Microsoft recently announced that it is investing $1.7 billion in India’s technology infrastructure and development capabilities (meaning in the smart people over there – not exactly a scarce resource either).
It isn’t Microsoft’s first investment in India, but it comes at an interesting time for the company. They have been prodded for years on their monopolistic status in the tech community – and despite reaching a settlement on many of those issues with the US, the littany of foriegn countries slapping them in the face still hasn’t stopped. Many of the talented folks from Redmond have moved on to bigger and better things not just from the lower levels. The open source community rolls out viable options to their products on a minute by minute basis. Microsoft needs fresh competitive advantages.
They have a clue, others have the same, and the concept is already moving beyond pure tech.
No sooner had Microsoft made the announcement, another came along. MS’s archrival in the operating systems space, Red Hat, said they were plowing some money into India as well. While the amount paled in comparison, Red Hat’s needs probably do too. Unlike Microsoft’s proprietary everything, Red Hat has the luxury of leveraging off the open source community’s efforts.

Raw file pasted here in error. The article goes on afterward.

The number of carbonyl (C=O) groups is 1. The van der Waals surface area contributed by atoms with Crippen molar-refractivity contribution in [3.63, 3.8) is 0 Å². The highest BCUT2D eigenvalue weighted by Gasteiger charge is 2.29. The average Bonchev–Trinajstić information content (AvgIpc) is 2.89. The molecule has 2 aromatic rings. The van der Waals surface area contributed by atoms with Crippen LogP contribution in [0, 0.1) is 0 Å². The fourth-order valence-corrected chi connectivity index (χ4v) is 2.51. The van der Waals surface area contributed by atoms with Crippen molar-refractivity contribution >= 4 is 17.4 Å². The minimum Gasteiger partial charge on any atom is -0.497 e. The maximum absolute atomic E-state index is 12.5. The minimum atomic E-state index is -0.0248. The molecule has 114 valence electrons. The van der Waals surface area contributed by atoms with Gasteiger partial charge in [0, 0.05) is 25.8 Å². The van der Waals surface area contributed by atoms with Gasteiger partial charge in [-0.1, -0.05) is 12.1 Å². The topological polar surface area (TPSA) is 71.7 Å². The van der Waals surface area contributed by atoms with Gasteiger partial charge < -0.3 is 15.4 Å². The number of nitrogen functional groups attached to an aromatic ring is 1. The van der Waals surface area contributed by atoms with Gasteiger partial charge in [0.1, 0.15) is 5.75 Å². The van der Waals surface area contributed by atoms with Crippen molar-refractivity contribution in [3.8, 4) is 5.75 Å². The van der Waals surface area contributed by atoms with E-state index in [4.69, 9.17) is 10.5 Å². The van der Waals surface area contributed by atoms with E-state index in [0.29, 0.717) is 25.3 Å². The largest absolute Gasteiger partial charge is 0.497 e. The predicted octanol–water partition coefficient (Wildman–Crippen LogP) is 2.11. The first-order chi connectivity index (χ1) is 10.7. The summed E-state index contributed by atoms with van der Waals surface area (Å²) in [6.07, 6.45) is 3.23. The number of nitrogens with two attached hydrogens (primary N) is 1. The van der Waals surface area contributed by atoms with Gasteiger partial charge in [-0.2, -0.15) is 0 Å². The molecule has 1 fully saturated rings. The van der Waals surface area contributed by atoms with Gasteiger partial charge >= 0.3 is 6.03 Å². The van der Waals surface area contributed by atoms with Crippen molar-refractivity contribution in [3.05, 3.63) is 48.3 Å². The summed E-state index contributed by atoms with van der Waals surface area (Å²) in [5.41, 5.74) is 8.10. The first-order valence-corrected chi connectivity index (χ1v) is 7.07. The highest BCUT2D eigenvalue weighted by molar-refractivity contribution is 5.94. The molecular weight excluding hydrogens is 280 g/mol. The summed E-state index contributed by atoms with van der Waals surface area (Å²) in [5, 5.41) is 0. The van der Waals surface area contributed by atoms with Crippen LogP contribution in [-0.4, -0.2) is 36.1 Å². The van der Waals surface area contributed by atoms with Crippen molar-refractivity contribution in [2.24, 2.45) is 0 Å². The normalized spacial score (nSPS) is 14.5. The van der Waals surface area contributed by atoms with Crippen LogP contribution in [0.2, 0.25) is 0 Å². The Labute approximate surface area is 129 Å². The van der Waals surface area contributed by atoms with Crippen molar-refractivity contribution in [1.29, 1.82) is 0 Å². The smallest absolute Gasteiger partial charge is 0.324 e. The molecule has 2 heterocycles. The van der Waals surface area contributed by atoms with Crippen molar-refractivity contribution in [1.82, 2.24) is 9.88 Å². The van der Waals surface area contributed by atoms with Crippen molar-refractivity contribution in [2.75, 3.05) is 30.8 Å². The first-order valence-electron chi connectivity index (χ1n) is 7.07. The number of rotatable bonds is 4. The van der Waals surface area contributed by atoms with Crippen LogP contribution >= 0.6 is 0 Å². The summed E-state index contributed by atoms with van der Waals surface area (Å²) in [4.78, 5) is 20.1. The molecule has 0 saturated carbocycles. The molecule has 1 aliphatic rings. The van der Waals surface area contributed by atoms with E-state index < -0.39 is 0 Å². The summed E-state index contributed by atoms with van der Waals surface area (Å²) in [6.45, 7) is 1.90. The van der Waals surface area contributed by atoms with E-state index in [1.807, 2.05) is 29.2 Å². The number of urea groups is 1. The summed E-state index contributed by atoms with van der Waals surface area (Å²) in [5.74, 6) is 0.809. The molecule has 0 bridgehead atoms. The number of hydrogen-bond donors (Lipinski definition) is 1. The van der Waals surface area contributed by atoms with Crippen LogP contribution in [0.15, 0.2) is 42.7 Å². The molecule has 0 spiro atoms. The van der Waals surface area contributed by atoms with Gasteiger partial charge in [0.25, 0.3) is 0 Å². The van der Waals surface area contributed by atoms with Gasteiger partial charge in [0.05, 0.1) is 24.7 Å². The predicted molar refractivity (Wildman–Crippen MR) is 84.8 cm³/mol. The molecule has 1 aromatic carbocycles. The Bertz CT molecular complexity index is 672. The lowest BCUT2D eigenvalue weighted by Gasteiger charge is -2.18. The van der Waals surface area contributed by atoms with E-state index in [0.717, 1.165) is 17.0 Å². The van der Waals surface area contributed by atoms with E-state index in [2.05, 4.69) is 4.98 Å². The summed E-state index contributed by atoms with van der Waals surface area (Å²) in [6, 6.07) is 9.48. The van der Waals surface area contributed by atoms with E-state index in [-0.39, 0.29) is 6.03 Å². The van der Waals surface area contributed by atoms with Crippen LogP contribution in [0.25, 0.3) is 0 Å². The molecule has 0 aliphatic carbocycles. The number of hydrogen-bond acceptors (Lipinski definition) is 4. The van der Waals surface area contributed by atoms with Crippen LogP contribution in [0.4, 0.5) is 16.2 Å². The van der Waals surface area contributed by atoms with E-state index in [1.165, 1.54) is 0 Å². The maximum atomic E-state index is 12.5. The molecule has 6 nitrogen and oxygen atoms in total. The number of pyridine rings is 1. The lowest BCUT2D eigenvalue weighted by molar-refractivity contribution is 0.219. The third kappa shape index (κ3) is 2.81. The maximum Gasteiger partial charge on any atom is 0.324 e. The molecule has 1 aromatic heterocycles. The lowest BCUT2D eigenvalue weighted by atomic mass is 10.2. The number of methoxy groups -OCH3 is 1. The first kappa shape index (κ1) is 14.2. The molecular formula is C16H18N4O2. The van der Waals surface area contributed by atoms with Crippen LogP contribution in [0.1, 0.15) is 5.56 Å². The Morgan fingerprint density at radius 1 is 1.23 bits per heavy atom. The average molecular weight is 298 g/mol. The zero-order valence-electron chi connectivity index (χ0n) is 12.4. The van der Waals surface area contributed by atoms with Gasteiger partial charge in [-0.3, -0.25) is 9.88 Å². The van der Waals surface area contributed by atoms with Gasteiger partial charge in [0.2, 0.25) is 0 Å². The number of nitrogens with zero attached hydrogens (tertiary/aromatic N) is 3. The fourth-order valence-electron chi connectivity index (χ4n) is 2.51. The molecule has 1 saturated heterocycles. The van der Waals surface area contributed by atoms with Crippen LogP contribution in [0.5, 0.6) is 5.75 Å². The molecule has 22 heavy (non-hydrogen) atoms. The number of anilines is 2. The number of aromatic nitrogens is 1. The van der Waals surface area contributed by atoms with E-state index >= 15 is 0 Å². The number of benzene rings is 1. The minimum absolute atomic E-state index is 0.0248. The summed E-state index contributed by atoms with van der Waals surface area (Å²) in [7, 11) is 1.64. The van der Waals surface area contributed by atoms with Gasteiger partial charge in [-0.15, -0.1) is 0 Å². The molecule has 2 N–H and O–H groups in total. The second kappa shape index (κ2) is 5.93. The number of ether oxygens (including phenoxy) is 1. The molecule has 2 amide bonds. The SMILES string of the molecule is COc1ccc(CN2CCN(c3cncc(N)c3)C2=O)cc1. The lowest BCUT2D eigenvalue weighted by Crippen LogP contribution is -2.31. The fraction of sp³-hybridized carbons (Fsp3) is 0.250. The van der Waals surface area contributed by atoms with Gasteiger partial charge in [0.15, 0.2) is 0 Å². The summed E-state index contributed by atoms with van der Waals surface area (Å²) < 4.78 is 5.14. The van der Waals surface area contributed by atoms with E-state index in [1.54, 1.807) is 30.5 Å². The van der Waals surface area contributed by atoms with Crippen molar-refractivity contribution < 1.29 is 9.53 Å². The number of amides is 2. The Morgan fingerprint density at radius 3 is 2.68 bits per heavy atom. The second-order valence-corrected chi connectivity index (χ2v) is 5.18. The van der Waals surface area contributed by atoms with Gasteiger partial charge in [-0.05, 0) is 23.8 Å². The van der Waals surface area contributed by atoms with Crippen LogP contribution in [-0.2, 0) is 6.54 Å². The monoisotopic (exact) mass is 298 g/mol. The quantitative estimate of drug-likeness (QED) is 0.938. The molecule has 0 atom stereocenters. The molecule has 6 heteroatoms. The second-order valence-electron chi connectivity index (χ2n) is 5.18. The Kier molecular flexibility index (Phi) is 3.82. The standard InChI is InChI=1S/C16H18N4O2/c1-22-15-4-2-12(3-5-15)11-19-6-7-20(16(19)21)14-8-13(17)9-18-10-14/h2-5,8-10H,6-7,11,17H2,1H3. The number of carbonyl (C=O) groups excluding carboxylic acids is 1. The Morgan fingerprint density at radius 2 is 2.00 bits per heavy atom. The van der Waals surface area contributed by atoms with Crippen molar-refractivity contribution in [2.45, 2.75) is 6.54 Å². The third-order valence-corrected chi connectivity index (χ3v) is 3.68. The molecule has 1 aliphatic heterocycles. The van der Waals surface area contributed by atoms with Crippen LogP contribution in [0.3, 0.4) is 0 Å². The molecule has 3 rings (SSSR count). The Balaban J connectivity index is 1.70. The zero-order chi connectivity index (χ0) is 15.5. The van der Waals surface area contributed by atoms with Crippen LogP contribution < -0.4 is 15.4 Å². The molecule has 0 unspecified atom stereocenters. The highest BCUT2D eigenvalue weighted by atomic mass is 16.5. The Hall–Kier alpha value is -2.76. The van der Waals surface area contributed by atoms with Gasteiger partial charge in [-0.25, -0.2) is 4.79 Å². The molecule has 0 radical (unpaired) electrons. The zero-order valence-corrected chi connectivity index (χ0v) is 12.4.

You are saying “I don’t write code or answer phones for a living, so I don’t need to adjust to this trend,” and you are dead wrong. Everyone except checkout clerks at the grocery store and servers at the local restaurant need to be thinking about this (and maybe the aforementioned do too). Professional jobs in fields like medical data review, accounting, legal and others have already entered the outsourcing stream – I believe the tip of the iceberg hasn’t even poked out yet.
Everyone should start looking at the tea leaves (and reading The World Is Flat wouldn’t hurt either). Adapation to change will ensure survival, but becoming an agent of that change will ensure one flourishes. I think Bill Gates is the kind of guy who likes to flourish.